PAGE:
The US state of Georgia declared a state of emergency as Hurricane Florence made its way across the Atlantic to the US southeastern coast. More than 1.5 million people have been told to leave their homes.
Storm surges up to 3.9 meters (13 feet), the possibility of tornados and almost a meter of rain in some areas of North and South Carolina were expected when Hurricane Florence makes landfall late Thursday.
Although the storm has been designated Category 2 rather than 4, emergency services were warning it could hit the coast with the force of a "Mike Tyson punch."
Early Wednesday afternoon in North Carolina, the storm was centered 700 kilometers (435 miles) off the coast, moving at 26 kph (16 mph) towards the US coastline.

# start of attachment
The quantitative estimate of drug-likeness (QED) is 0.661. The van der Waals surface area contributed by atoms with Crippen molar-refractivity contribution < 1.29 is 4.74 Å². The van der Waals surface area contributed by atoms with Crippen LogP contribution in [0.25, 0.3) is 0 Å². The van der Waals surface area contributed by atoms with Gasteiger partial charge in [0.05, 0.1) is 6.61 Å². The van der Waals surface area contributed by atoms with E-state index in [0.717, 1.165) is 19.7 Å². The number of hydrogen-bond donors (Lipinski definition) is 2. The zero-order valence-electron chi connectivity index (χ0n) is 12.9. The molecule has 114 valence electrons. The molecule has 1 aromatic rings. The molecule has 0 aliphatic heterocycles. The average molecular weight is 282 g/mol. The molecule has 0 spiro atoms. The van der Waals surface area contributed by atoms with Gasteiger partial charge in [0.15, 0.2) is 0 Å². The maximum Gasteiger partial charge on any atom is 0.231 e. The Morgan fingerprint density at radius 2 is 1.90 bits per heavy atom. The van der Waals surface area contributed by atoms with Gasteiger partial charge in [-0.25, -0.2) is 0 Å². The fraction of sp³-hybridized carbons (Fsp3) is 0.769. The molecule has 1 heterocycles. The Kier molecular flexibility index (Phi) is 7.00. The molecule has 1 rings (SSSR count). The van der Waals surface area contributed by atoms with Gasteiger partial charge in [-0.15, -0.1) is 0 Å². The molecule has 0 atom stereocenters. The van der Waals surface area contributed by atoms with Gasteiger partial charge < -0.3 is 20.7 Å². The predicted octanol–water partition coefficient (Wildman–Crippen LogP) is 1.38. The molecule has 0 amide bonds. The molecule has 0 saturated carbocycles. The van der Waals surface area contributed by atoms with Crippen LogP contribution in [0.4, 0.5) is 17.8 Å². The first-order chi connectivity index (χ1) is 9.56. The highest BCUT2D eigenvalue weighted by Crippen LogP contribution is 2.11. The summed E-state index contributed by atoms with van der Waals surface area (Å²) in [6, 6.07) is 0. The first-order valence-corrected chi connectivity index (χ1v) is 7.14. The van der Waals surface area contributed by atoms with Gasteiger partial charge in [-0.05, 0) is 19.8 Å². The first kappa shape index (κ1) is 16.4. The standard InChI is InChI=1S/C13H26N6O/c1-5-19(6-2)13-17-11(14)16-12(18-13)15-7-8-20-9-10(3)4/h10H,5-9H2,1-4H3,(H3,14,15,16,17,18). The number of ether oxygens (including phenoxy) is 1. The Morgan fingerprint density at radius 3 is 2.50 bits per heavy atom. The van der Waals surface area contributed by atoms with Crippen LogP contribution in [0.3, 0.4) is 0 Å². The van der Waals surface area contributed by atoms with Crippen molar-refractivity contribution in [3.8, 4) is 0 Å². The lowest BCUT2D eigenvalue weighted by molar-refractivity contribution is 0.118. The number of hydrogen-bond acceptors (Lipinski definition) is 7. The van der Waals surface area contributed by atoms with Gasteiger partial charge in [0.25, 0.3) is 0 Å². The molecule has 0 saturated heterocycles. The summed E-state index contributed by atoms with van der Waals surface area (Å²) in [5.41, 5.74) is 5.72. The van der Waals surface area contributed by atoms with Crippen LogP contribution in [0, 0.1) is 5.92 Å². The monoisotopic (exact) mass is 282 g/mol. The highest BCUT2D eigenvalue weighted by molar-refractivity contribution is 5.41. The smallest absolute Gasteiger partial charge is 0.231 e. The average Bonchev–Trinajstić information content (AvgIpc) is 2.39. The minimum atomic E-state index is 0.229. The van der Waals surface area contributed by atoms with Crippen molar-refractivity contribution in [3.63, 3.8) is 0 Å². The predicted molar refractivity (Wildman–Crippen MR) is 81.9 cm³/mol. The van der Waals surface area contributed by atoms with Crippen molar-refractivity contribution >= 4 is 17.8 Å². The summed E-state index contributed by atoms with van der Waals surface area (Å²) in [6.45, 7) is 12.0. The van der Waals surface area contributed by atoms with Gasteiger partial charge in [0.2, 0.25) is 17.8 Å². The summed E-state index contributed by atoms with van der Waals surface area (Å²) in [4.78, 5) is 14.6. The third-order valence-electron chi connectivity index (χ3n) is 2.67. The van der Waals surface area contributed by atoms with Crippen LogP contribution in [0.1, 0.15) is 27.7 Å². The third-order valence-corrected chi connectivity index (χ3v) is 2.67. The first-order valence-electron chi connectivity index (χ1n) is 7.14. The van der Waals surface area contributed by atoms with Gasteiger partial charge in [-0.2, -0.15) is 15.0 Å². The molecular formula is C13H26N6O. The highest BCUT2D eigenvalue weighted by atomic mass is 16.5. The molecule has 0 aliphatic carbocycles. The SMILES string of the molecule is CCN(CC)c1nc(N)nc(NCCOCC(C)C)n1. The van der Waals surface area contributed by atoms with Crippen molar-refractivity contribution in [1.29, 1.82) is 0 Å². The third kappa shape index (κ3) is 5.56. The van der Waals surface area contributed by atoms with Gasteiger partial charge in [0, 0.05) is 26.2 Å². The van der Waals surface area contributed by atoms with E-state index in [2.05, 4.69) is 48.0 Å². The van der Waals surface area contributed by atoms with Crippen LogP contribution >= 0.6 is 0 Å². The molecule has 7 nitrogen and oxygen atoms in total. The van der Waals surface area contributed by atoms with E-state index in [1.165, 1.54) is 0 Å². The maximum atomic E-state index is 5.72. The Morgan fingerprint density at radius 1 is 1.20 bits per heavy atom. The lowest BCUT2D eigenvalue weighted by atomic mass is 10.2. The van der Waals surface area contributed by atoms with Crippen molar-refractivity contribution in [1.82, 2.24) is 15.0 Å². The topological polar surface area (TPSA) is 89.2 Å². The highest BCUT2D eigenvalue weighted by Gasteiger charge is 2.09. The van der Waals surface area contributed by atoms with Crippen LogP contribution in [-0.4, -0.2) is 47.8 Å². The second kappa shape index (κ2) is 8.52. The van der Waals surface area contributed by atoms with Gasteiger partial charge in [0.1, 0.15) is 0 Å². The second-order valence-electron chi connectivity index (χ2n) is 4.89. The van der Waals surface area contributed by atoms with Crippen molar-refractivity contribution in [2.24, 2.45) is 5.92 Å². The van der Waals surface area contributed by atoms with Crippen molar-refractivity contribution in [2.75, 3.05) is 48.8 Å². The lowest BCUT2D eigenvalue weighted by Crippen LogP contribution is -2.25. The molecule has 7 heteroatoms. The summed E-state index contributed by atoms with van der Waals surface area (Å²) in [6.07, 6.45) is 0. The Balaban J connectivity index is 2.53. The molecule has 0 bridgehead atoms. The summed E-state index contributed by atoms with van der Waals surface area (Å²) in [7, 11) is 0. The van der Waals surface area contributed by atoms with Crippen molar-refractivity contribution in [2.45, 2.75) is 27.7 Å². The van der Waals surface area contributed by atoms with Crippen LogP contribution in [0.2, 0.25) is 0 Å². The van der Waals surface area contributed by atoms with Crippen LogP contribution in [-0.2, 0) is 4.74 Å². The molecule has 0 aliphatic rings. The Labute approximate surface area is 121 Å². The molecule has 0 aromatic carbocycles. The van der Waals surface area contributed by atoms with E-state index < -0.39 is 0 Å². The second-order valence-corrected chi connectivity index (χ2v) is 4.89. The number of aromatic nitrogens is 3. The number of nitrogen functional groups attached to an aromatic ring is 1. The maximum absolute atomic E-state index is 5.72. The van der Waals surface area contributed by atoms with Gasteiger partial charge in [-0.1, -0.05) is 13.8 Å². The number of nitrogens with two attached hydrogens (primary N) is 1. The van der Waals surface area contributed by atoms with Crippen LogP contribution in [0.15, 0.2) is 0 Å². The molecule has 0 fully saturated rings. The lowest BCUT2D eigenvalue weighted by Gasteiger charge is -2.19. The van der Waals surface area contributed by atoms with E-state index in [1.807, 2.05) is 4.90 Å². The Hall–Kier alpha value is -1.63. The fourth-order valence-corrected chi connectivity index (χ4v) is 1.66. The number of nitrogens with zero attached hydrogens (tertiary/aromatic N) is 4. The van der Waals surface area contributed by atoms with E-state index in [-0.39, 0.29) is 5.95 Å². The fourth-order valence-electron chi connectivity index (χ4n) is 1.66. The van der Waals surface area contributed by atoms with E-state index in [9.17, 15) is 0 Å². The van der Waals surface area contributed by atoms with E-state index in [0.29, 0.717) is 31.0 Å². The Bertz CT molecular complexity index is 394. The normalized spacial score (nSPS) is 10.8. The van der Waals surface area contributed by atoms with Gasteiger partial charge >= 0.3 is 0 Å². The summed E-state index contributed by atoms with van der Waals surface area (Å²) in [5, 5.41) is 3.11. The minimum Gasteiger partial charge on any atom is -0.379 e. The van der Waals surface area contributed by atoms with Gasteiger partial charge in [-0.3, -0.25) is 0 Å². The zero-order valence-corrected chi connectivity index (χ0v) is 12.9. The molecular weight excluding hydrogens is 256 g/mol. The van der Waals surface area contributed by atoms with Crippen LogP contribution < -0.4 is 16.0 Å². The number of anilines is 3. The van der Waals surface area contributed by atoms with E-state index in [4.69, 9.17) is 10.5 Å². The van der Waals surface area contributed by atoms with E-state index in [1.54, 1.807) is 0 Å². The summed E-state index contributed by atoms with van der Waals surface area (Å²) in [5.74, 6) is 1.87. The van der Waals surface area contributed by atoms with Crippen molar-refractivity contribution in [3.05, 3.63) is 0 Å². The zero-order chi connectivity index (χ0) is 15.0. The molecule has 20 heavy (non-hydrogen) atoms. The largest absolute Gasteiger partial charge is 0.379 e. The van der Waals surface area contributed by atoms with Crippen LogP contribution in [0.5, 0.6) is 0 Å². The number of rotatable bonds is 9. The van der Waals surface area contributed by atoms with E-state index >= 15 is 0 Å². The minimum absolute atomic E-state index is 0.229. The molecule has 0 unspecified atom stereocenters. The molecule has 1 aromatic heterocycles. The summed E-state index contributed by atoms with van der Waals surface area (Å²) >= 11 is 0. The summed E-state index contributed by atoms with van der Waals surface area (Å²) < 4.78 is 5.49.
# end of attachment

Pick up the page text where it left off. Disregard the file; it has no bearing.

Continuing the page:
Jeff Byard, the associate administrator for response and recovery at the Federal Emergency Management Agency (FEMA) said on Wednesday: "This is not going to be a glancing blow," as he warned of power outages, road closures, infrastructure damage and potential loss of life.
The National Hurricane Center (NHC) said: "Florence is still forecast to be an extremely dangerous major hurricane when it nears the US coast late Thursday and Friday."
Governor Nathan Deal declared a state of emergency for the state of Georgia: "in light of the storm's forecasted southward track after making landfall."
"The state is mobilizing all available resources to ensure public safety," Deal said. "I encourage Georgians to be prepared for the inland effects of the storm as well as the ensuing storm surge in coastal areas."
Maryland, North Carolina, South Carolina, Virginia and Washington states have all already declared states of emergency ahead of the storm.
jm/rc (AP, AFP)